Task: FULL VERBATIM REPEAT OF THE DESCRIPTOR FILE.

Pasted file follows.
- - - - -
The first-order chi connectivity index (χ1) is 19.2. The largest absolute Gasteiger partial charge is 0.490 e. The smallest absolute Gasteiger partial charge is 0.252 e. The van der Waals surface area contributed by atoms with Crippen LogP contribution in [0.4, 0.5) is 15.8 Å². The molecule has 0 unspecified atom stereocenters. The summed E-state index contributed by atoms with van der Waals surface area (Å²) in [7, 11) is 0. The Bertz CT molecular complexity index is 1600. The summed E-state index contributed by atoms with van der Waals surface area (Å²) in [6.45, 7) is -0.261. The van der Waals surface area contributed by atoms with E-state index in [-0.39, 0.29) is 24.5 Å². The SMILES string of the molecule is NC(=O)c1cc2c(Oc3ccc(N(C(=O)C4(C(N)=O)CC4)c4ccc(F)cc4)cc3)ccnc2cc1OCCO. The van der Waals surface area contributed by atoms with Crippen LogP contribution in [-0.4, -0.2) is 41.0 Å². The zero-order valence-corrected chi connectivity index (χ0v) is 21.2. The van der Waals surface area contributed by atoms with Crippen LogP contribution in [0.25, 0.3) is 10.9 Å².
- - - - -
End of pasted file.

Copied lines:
The first-order chi connectivity index (χ1) is 19.2. The largest absolute Gasteiger partial charge is 0.490 e. The smallest absolute Gasteiger partial charge is 0.252 e. The van der Waals surface area contributed by atoms with Crippen LogP contribution in [0.4, 0.5) is 15.8 Å². The molecule has 0 unspecified atom stereocenters. The summed E-state index contributed by atoms with van der Waals surface area (Å²) in [7, 11) is 0. The Bertz CT molecular complexity index is 1600. The summed E-state index contributed by atoms with van der Waals surface area (Å²) in [6.45, 7) is -0.261. The van der Waals surface area contributed by atoms with E-state index in [-0.39, 0.29) is 24.5 Å². The SMILES string of the molecule is NC(=O)c1cc2c(Oc3ccc(N(C(=O)C4(C(N)=O)CC4)c4ccc(F)cc4)cc3)ccnc2cc1OCCO. The van der Waals surface area contributed by atoms with Crippen LogP contribution in [-0.4, -0.2) is 41.0 Å². The zero-order valence-corrected chi connectivity index (χ0v) is 21.2. The van der Waals surface area contributed by atoms with Crippen LogP contribution in [0.25, 0.3) is 10.9 Å².